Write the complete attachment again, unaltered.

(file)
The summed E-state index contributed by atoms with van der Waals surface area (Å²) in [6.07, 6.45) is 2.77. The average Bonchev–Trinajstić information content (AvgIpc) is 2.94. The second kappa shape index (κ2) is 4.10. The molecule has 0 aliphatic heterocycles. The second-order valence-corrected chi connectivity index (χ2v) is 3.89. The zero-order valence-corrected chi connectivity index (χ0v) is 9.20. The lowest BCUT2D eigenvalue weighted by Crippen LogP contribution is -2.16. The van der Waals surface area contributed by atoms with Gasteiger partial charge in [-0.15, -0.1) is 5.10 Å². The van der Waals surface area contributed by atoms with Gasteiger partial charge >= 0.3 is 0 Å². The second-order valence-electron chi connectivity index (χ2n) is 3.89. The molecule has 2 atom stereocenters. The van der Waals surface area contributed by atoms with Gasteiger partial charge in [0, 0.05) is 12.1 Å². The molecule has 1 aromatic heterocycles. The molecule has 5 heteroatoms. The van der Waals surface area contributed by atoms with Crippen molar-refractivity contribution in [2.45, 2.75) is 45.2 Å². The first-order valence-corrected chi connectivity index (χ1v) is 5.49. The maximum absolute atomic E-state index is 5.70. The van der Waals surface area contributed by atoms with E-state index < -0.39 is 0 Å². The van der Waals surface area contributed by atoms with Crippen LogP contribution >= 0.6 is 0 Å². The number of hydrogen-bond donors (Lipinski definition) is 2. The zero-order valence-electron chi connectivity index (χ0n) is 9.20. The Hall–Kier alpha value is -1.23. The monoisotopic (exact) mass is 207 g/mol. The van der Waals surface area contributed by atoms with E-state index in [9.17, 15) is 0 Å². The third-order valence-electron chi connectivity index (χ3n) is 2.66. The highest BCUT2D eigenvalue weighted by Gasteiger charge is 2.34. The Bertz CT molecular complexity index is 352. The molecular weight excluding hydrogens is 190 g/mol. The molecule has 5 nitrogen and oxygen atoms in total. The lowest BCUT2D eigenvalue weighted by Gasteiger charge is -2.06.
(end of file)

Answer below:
The summed E-state index contributed by atoms with van der Waals surface area (Å²) in [6.07, 6.45) is 2.77. The average Bonchev–Trinajstić information content (AvgIpc) is 2.94. The second kappa shape index (κ2) is 4.10. The molecule has 0 aliphatic heterocycles. The second-order valence-corrected chi connectivity index (χ2v) is 3.89. The zero-order valence-corrected chi connectivity index (χ0v) is 9.20. The lowest BCUT2D eigenvalue weighted by Crippen LogP contribution is -2.16. The van der Waals surface area contributed by atoms with Gasteiger partial charge in [-0.15, -0.1) is 5.10 Å². The van der Waals surface area contributed by atoms with Gasteiger partial charge >= 0.3 is 0 Å². The second-order valence-electron chi connectivity index (χ2n) is 3.89. The molecule has 2 atom stereocenters. The van der Waals surface area contributed by atoms with Gasteiger partial charge in [0, 0.05) is 12.1 Å². The molecule has 1 aromatic heterocycles. The molecule has 5 heteroatoms. The van der Waals surface area contributed by atoms with Crippen molar-refractivity contribution in [2.45, 2.75) is 45.2 Å². The first-order valence-corrected chi connectivity index (χ1v) is 5.49. The maximum absolute atomic E-state index is 5.70. The van der Waals surface area contributed by atoms with E-state index < -0.39 is 0 Å². The van der Waals surface area contributed by atoms with Crippen LogP contribution >= 0.6 is 0 Å². The number of hydrogen-bond donors (Lipinski definition) is 2. The zero-order valence-electron chi connectivity index (χ0n) is 9.20. The Hall–Kier alpha value is -1.23. The monoisotopic (exact) mass is 207 g/mol. The van der Waals surface area contributed by atoms with E-state index in [9.17, 15) is 0 Å². The third-order valence-electron chi connectivity index (χ3n) is 2.66. The highest BCUT2D eigenvalue weighted by Gasteiger charge is 2.34. The Bertz CT molecular complexity index is 352. The molecular weight excluding hydrogens is 190 g/mol. The molecule has 5 nitrogen and oxygen atoms in total. The lowest BCUT2D eigenvalue weighted by Gasteiger charge is -2.06.